Polymerization was allowed to proceed with ethylene on demand. Additional charges of catalyst and cocatalyst, if used, were prepared in the same manner and were added to the reactor periodically. After the run time, the polymer solution was removed from the reactor and quenched with isopropyl alcohol. A hindered phenol antioxidant (IRGANOX™ 1010 available from Ciba Geigy Corp.) was added to the polymer solution. Volatiles were removed from the polymers in a vacuum oven set at 120° C. for about 20 hours. The substantially random interpolymers were found to contain small amounts of amorphous polystyrene homopolymer.

Preparation Conditions for the Substantially Random E/O/S Interpolymers

Polymer Antioxi-
Designa- Isopar-E Styrene Ethylene Octene H2 Temp. Time Cat. dant Yield
tion (g) (g) (MPa) (g) (ΔMPa) (° C.) (min.) (μmol) (g) (g)
EOS-1 221 458 2.76 137 0.36 80 15 2.0 108
EOS-2 239 461 2.07 103 0.36 80 15 2.0 64.9

The properties of the EOS polymers EOS-1 and EOS-2 are given in Table 1.

B. Sulfonation of Example 1A (SEOS-1)

50 g EOS-1 was dissolved in 500 mL dichloroethane in a 1 liter flask, and the mixture was heated to 83° C. until the polymer was swollen, and 100 mL of cyclohexane was then added. The sulfonating agent was prepared by cooling 100 mL dichloroethane in an ice bath and adding 7 mL of 95 percent sulfuric acid and 23 mL acetic anhydride to it. 70 mL of this sulfonating agent was added to the flask, and the reaction was allowed to proceed at reflux for 3.5 hours. This polymer was precipitated into 2 L of methanol and was washed further with methanol. The polymer was redissolved in 900 mL methanol; 40 mL of this solution was set aside for further analysis, and the remaining polymer was neutralized with 50 mL of a 1.44 M methanolic LiOH solution for 3 hours at 70° C. This polymer was then washed with precipitated from 2 L methanol and washed with methanol. Elemental analysis for sulfur gave 0.12 percent, or 2.7 mole percent sulfonation. Elemental analysis for lithium gave 0.056 weight percent, or 5.8 mole percent. This sulfonated polymer is hereafter referred to as SEOS-1.

C. Sulfonation of Example 1A (SEOS-2)

Same procedure as employed above for sulfonating EOS-1 employing the following: 50 g polymer (EOS-2), 500 mL dichloroethane, 50 mL cyclohexane, 80 mL sulfonating agent. The reaction was terminated with 50 mL of 2-propanol. Neutralized with 70 mL of a 1.517 M methanolic LiOH solution. Sulfur analysis: 3.3 mole percent sulfonation. Li analysis: 2.6 mole percent Lithium. This sulfonated polymer is hereafter referred to as SEOS-2.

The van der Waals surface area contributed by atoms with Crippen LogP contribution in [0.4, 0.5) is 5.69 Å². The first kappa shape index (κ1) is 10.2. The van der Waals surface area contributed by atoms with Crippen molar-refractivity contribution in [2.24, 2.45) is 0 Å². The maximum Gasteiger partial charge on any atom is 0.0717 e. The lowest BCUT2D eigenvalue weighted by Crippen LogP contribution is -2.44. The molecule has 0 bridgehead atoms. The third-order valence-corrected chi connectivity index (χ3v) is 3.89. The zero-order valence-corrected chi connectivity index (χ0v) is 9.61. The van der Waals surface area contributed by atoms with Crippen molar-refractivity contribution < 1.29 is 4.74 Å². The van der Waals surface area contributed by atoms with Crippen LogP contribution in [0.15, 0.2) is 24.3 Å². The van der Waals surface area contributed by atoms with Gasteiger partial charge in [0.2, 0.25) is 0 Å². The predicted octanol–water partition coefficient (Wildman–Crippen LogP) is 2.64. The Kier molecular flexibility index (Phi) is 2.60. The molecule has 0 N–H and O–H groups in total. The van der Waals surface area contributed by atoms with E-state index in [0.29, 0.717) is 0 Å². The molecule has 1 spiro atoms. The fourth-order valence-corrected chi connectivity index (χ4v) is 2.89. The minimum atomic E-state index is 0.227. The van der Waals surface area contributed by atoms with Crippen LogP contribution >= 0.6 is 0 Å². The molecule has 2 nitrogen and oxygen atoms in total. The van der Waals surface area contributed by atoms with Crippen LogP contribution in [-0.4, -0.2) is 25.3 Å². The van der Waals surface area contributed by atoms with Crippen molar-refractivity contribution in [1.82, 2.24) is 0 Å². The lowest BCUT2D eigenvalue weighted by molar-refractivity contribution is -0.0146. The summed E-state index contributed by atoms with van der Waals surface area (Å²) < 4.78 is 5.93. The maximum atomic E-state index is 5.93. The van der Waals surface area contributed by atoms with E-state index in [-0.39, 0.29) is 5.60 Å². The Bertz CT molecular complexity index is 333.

D. Preparation of Ethylene/Styrene Interpolymer (ES-1) (51.7/48.3 wt. Percent ES)

Ethylene/styrene copolymer was prepared in a 400 gallon agitated semi-continuous batch reactor. The reaction mixture consisted of approximately 250 gallons a solvent comprising a mixture of cyclohexane (85 wt. percent) and isopentane (15 wt.), and styrene. Prior to addition, solvent, styrene and ethylene were purified to remove water and oxygen. The inhibitor in the styrene was also removed. Inerts were removed by purging the vessel with ethylene. The vessel was then pressure controlled to a set point with ethylene. Hydrogen was added to control molecular weight. Temperature in the vessel was controlled to set-point by varying the jacket water temperature on the vessel. Prior to polymerization, the vessel was heated to the desired run temperature and the catalyst components Titanium: (N-1,1-dimethylethyl)dimethyl(1-(1,2,3,4,5-eta)-2,3,4,5-tetramethyl-2,4-cyclopentadien-1-yl) silanaminato))(2-)N)-dimethyl, CAS# 135072-62-7 and Tris(pentafluorophenyl)boron, CAS# 001109-15-5, Modified methylaluminoxane Type 3A, commercially available from CAS# 146905-79-5 were flow controlled, on a mole ratio basis of 1/3/5 respectively, combined and added to the vessel. After starting, the polymerization was allowed to proceed with ethylene supplied to the reactor as required to maintain vessel pressure. In some cases, hydrogen was added to the headspace of the reactor to maintain a mole ratio with respect to the ethylene concentration. At the end of the run, the catalyst flow was stopped, ethylene was removed from the reactor, and about 1000 ppm of IRGANOX™ 1010 anti-oxidant was then added to the solution and the polymer was isolated from the solution. The resulting polymers were isolated from solution by either stripping with steam in a vessel or by use of a devolatilizing extruder. In the case of the steam stripped material, additional processing was required in extrusion equipment to reduce residual moisture and any unreacted styrene.